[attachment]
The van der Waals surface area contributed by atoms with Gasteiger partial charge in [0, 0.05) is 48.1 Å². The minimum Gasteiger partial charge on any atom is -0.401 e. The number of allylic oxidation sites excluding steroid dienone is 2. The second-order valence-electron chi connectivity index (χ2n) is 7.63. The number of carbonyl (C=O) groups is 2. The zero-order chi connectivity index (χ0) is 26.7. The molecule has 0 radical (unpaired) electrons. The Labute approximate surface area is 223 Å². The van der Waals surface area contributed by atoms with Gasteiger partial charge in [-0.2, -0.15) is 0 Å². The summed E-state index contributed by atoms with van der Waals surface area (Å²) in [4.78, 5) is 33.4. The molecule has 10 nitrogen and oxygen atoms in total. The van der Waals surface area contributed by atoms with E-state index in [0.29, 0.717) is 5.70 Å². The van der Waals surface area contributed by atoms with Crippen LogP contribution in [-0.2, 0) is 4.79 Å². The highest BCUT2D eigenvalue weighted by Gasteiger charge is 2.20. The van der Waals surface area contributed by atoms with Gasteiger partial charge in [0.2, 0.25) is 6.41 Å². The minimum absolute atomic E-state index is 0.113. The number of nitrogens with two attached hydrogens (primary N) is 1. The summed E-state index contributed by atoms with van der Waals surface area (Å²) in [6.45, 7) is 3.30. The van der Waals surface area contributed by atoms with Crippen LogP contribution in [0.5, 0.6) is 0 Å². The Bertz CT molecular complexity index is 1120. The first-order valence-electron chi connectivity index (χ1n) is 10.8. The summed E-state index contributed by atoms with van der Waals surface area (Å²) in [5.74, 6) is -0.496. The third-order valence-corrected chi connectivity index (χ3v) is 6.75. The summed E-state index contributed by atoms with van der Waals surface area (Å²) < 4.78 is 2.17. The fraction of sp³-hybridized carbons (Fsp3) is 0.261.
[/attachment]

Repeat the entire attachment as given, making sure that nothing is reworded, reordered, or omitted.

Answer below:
The van der Waals surface area contributed by atoms with Gasteiger partial charge in [0, 0.05) is 48.1 Å². The minimum Gasteiger partial charge on any atom is -0.401 e. The number of allylic oxidation sites excluding steroid dienone is 2. The second-order valence-electron chi connectivity index (χ2n) is 7.63. The number of carbonyl (C=O) groups is 2. The zero-order chi connectivity index (χ0) is 26.7. The molecule has 0 radical (unpaired) electrons. The Labute approximate surface area is 223 Å². The van der Waals surface area contributed by atoms with Gasteiger partial charge in [-0.2, -0.15) is 0 Å². The summed E-state index contributed by atoms with van der Waals surface area (Å²) in [4.78, 5) is 33.4. The molecule has 10 nitrogen and oxygen atoms in total. The van der Waals surface area contributed by atoms with E-state index in [0.29, 0.717) is 5.70 Å². The van der Waals surface area contributed by atoms with Crippen LogP contribution in [-0.2, 0) is 4.79 Å². The highest BCUT2D eigenvalue weighted by Gasteiger charge is 2.20. The van der Waals surface area contributed by atoms with Gasteiger partial charge in [0.2, 0.25) is 6.41 Å². The minimum absolute atomic E-state index is 0.113. The number of nitrogens with two attached hydrogens (primary N) is 1. The summed E-state index contributed by atoms with van der Waals surface area (Å²) in [6.45, 7) is 3.30. The van der Waals surface area contributed by atoms with Crippen LogP contribution in [0.5, 0.6) is 0 Å². The Bertz CT molecular complexity index is 1120. The first-order valence-electron chi connectivity index (χ1n) is 10.8. The summed E-state index contributed by atoms with van der Waals surface area (Å²) in [5.74, 6) is -0.496. The third-order valence-corrected chi connectivity index (χ3v) is 6.75. The summed E-state index contributed by atoms with van der Waals surface area (Å²) < 4.78 is 2.17. The fraction of sp³-hybridized carbons (Fsp3) is 0.261.